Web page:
New life for recycled textiles

Monday, 12 November, 2018 | Supplied by: Broadspectrum

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As part of local, national and global communities, we have a responsibility to be ethical global citizens and attempt to minimise our consumption of products that produce waste, and to regulate our disposal of waste. Although waste is an inextricably linked by-product of human existence, commerce, public policy, food and fashion, Broadspectrum strives to collaborate with government, business and community to manage waste in an intelligent manner.

When managed as an asset, waste becomes a resource for recovery, not a liability for the grave, and a product which can be repurposed and refashioned. Textiles are omnipresent in municipal waste in Australia, resulting in an abundance of materials — from fast fashion to synthetic fibres and cushion inserts — ending up in landfill.

With a disciplined, scientific approach and a focus on the circular economy — where waste is re-used as many times as feasibly possible instead of ending up in a landfill — Ferrovial Services trialled a project that can work in any region, to increase the rate of re-using textiles recovered from municipal waste.

The pilot started in the most logical location — municipalities with citizens who live, breathe and work in the area. The volume and type of textiles were quantified, the differing compositions were identified, then the design and validation of a mechanical process for the optimisation of textile recovery was implemented.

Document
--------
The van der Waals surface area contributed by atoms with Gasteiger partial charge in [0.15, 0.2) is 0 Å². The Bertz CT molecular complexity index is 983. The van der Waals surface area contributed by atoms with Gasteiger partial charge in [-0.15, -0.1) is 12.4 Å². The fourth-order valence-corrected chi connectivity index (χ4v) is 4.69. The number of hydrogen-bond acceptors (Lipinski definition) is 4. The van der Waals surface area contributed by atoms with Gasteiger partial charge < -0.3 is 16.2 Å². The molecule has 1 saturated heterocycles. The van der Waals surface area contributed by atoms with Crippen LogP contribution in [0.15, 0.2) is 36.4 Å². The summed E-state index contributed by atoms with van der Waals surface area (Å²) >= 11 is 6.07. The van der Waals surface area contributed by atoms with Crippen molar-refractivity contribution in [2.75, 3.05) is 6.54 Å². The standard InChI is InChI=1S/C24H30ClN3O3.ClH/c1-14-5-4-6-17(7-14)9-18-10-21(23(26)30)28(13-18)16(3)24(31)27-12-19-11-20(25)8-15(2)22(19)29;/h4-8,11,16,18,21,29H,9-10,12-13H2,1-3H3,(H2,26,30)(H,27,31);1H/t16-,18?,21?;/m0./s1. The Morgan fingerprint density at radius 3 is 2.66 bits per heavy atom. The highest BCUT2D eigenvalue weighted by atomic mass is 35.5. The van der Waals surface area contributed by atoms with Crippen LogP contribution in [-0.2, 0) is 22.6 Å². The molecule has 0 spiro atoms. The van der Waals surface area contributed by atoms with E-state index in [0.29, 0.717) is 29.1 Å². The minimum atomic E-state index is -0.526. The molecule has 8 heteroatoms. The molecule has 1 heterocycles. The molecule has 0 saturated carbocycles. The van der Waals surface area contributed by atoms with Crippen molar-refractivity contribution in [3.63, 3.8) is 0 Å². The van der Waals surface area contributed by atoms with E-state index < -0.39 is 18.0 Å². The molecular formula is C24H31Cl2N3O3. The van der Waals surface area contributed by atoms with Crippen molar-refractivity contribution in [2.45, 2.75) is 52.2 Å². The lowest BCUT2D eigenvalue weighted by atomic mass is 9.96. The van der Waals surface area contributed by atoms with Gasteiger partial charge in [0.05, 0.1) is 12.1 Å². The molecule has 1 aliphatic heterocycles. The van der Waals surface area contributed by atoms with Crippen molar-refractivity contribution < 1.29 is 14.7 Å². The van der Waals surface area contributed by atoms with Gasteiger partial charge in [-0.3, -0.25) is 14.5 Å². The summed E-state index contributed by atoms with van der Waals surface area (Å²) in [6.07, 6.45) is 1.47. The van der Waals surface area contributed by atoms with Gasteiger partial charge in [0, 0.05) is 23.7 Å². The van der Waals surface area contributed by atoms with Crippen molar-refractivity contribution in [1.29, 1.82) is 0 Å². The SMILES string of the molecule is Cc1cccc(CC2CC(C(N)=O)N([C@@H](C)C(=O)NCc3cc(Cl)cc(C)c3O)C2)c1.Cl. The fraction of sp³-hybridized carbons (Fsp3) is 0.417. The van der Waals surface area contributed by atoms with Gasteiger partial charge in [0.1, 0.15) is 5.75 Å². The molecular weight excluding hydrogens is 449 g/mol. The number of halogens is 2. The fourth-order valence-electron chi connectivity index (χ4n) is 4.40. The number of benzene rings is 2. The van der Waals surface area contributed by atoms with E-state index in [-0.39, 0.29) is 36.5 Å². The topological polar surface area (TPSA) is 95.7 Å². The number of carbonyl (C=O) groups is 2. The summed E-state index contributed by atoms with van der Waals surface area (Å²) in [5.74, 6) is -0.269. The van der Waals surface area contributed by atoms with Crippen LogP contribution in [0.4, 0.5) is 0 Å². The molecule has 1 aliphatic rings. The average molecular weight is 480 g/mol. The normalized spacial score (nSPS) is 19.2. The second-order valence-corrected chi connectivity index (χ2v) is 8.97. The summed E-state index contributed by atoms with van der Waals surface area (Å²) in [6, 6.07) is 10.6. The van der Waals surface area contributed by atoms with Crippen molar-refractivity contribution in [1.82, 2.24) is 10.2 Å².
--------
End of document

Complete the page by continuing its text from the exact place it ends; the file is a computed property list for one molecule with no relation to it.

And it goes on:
After the quantity and composition of textiles were assessed, Broadspectrum’s technology identified the demand for the recovered textile and of products manufactured from each textile. Textiles can either enter the up-cycle, where the textile is reintroduced in the production cycle of fibres or recovered yarns of high quality, or down-cycle, where the recovered textile waste is used by manufacturers of new products, such as non-woven materials, fibres or felts.

The textile technical requirements associated with each of the market applications (organoleptic characteristics, insulation level, reaction to fire, etc) were established, then the textiles underwent a technical sanitation process, taking into account the origin of the material.

To complete the 360° of the circular economy approach, the final step in the pilot resulted in the design of a treatment and recycling line to support various sanitisation and material sorting processes.

This pilot contributed to the increase of waste recovery rates through the reintroduction of materials that would otherwise have been destined for the landfill — the grave. Due to its success, Ferrovial Services will continue to explore further trials and implementation.

Originally published here.

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